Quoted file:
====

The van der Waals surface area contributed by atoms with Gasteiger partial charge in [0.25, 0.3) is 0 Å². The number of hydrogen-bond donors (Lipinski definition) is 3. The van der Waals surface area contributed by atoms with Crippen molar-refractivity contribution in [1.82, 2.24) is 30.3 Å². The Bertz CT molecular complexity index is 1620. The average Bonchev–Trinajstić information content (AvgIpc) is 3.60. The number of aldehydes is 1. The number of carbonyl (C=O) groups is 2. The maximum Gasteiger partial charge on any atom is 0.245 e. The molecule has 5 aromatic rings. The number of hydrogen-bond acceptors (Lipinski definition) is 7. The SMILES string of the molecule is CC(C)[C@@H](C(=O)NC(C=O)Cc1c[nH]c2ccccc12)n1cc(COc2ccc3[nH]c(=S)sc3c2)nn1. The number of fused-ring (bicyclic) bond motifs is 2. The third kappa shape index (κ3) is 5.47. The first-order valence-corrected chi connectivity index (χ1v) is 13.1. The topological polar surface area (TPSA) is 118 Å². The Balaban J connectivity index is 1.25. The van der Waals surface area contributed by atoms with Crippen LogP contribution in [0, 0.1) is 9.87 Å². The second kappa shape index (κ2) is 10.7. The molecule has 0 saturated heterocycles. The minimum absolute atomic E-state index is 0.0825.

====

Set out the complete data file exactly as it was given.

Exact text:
The van der Waals surface area contributed by atoms with Gasteiger partial charge in [0.25, 0.3) is 0 Å². The number of hydrogen-bond donors (Lipinski definition) is 3. The van der Waals surface area contributed by atoms with Crippen molar-refractivity contribution in [1.82, 2.24) is 30.3 Å². The Bertz CT molecular complexity index is 1620. The average Bonchev–Trinajstić information content (AvgIpc) is 3.60. The number of aldehydes is 1. The number of carbonyl (C=O) groups is 2. The maximum Gasteiger partial charge on any atom is 0.245 e. The molecule has 5 aromatic rings. The number of hydrogen-bond acceptors (Lipinski definition) is 7. The SMILES string of the molecule is CC(C)[C@@H](C(=O)NC(C=O)Cc1c[nH]c2ccccc12)n1cc(COc2ccc3[nH]c(=S)sc3c2)nn1. The number of fused-ring (bicyclic) bond motifs is 2. The third kappa shape index (κ3) is 5.47. The first-order valence-corrected chi connectivity index (χ1v) is 13.1. The topological polar surface area (TPSA) is 118 Å². The Balaban J connectivity index is 1.25. The van der Waals surface area contributed by atoms with Crippen LogP contribution in [0, 0.1) is 9.87 Å². The second kappa shape index (κ2) is 10.7. The molecule has 0 saturated heterocycles. The minimum absolute atomic E-state index is 0.0825.